Beginning an entrepreneurial project is not easy. There are many reasons for this difficulty, and money is not the least of them. To a greater or lesser degree, we are dependent on the capital that we can raise. And this dependency becomes more decisive when we only have access to a few channels through which to obtain the necessary capital. This is precisely the reason why we have compiled, in two articles, 20 different ways of either obtaining money or avoiding having to spend it on things which could be obtained by other means.


This, without any doubt, should be the first, for several reasons. First, because money is, in fact, what we have most to hand. If we have some savings, there they are, and we can invest them in our project. But if we intend to convince other potential investors to put their money in it, as we have not put part of it ourselves, they are not going to trust us. It would be as if we had not risked our neck in the attempt, and yet expected others to do that for us.

Accepting co-founders

In spite of an initial reluctance to accept others on the journey on which we have just embarked, there is a lot to be gained by so doing. It can certainly give us the feeling that we are giving away part of the cake, of the merit, the idea, and even the credit and fame which it could bring us. But in fact, accepting co-founders will bring us the following: greater working capacity, more creative and analytical resources, diversification in the skills required, a sharing of responsibility, an opportunity to multiply the effort, moral and emotional support (this being much more important than it would seem), etc. Oh, and capital, of course. In this way we dispel our doubts and, not without a careful analysis of the kind of co-founder who could be really useful and stimulating for us, we widen our horizons.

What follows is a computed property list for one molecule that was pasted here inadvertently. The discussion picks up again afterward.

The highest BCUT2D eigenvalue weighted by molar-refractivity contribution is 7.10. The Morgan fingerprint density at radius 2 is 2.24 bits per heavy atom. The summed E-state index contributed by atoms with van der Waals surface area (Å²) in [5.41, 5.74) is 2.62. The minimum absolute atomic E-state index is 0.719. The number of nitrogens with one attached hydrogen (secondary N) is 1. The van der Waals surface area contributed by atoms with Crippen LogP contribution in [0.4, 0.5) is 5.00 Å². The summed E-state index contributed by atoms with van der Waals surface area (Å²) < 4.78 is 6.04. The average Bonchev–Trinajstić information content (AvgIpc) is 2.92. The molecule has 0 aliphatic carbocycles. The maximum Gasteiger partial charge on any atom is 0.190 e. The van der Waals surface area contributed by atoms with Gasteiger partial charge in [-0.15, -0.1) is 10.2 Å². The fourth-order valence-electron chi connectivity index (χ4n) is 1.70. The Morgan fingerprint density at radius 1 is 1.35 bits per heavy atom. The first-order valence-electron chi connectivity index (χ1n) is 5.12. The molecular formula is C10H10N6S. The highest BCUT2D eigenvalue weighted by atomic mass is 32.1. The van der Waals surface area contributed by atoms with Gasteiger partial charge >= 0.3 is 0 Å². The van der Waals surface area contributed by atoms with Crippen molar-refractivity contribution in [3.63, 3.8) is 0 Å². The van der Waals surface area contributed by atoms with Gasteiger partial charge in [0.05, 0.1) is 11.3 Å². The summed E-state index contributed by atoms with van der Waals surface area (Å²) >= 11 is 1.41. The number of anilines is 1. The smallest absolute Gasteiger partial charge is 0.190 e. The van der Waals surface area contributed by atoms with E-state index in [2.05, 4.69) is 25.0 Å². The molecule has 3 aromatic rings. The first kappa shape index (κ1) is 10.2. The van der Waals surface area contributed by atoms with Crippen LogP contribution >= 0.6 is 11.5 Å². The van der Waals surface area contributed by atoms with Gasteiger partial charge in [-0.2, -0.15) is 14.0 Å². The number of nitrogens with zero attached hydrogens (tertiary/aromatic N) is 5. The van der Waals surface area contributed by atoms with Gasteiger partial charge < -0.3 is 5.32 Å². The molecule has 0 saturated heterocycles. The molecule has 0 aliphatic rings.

Selling part of the company

Yes, of course, this way of raising capital can also lead to your losing control of part of your organisation. But there is no doubt that there are people who are ready to embark on your adventure in exchange for a generous contribution of capital. Let’s think carefully about our terms and conditions ‒ minimum and maximum ‒ and let’s look for someone who would be ready to accept them.

The three Fs: Friends, Fools & Family

When seeking capital, who better to ask than a relative? Or a friend. Or any close acquaintance whom one can, in confidence, ask for financial help. In exchange for what? Well, for a small part of the company, naturally. But in view of the trust which exists, their motivation will not be to get rich, or to profit from their capital, so they will very probably provide it in exchange for almost nothing, only to make you happy and to see you progressing with your project. The amounts of money are small, but in the very early stages of creating an entity they can be the seed which takes us to more advanced stages.

Sweat equity

I refuse to translate this expression, which already sounds bad enough in the original English. But I will tell you what it means: working in exchange for a part of the company, instead of for money. So how could this be useful for us? Well, on those occasions when we need a particular service for which we cannot pay because of lack of capital, but for which we might be disposed to yield some of the rights in the company. Here is an example: I want to have a very spectacular website designed in order to have a presence and attract clients without too much effort, but I haven’t got enough money to pay a website designer. The solution? Sweat equity. The designer will produce the website and you, in exchange, will grant the designer a small part of the company. Everyone wins.

Bank loan